Extremely Day: Tokyo to Shanghai

Early this morning, a ghost woke me up in Tokyo. I was dreaming about my grandparents’ house in Los Altos, where I was explaining to some hippie backpacker kids why they couldn’t stay there. But I kept getting startled by a noise, a sudden movement, a shadowy figure popping up in the corner of my vision.

I woke in a panic, wondering where I was — and where the ghost was. It took me a minute to realize that I was in an apartment in Tokyo, in a room I’d rented on Air BnB from a nice French-Cambodian girl named Pascale. The apartment is in a quiet neighborhood, just behind an ancient Buddhist temple and cemetery, so I opened all the windows before I went to bed. Now, a gusty breeze was waking the dead and making the door thump loudly in its frame.

I shut the windows and the ghosts receded, but I didn’t sleep much longer anyway – I had a plane to catch. After a week in Kyoto (more on that another time), I’d returned to Tokyo for one night, in order to to make my morning flight to Shanghai.

At dawn I was up, shuffling through a quiet breakfast to avoid waking Pascale. I got on my bike in a damp drizzle and headed for Shinagawa train station. I had ridden the reverse route the previous afternoon, but everything looks different in reverse, doesn’t it? An elderly man, strolling with his dog, asked me if I needed help. I did, and he pointed me in the right direction.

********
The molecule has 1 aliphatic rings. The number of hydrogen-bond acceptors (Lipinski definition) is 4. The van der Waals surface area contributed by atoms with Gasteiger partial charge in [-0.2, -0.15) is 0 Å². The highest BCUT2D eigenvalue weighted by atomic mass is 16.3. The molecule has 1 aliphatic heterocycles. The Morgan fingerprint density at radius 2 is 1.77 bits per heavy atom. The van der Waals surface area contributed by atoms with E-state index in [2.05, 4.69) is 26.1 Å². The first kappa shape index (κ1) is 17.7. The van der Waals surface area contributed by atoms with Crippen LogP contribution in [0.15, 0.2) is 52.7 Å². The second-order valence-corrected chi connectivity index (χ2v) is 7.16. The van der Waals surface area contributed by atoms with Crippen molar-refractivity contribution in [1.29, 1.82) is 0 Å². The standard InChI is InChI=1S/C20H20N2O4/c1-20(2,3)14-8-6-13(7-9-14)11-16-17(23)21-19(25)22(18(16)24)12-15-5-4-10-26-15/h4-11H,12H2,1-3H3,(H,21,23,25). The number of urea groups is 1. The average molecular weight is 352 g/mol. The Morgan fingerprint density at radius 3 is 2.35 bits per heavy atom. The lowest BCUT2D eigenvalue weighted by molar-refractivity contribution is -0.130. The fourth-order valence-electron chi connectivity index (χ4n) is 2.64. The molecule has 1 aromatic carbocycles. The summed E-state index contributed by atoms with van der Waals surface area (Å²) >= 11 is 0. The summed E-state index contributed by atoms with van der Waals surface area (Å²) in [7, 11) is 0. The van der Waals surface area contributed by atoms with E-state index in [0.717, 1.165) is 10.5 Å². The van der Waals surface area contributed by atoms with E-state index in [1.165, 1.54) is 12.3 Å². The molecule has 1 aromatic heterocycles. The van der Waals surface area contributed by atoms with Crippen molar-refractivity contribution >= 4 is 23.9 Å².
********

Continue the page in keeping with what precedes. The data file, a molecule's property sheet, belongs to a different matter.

A few minutes later, I was pulling into the train station parking lot when a policeman ran in front of me, yelling in Japanese. I started to yammer that I wasn’t going to ride my bike *into* the station (that’s a big no-no) but he interrupted me by waving one of his gloves and pointing at it.

Gloves? Just yesterday I had lost one of my biking gloves, possibly near this station. Last night I had torn through my luggage looking for it, to no avail. Could it possibly be?

The policeman waved at me to follow him to his booth, where he emerged with my missing bicycle glove. Unbelievable. This is one of the busiest train stations in Tokyo. I had dropped my glove during rush hour on a Friday afternoon when the station was positively swarming. Now here it was, a Saturday morning at 7 am, and this policeman actually *ran me down* to return the glove.

After much bowing and cheering and arigato gozaymas-ing from me – all of which prompted one tiny nod from the policeman – I was on my way. Soon, I was on the airport express train with my happily-reunited bike gloves, eating a breakfast of rice balls and hard-boiled eggs, reading the New York Times on my iPad. Ahh Japan.

I landed in Shanghai around 1:30 pm. When I emerged from customs into the main lobby, my first thought was – why is everyone yelling?

Actually nobody was yelling, they were just being Chinese. While this is my first trip to China, I’ve spent enough time around Chinese people to know that they can – and do – project their voices in a way that sounds like yelling to me, but is just good conversation. After two weeks of the Japanese hush, though, I found it alarming.

Even more startling was riding the maglev train (as in magnetic-levitation, as in, you’re actually flying) with the real-time sign that tells you how fast you’re going. Two minutes after we left the airport, the train was traveling 420 km per hour! Seriously?! How can this be safe?! Terrifying is what it is. A train passed us going the other direction, equally fast, and when the two trains met there was a sudden boom of compressed air and everyone jumped, and then laughed.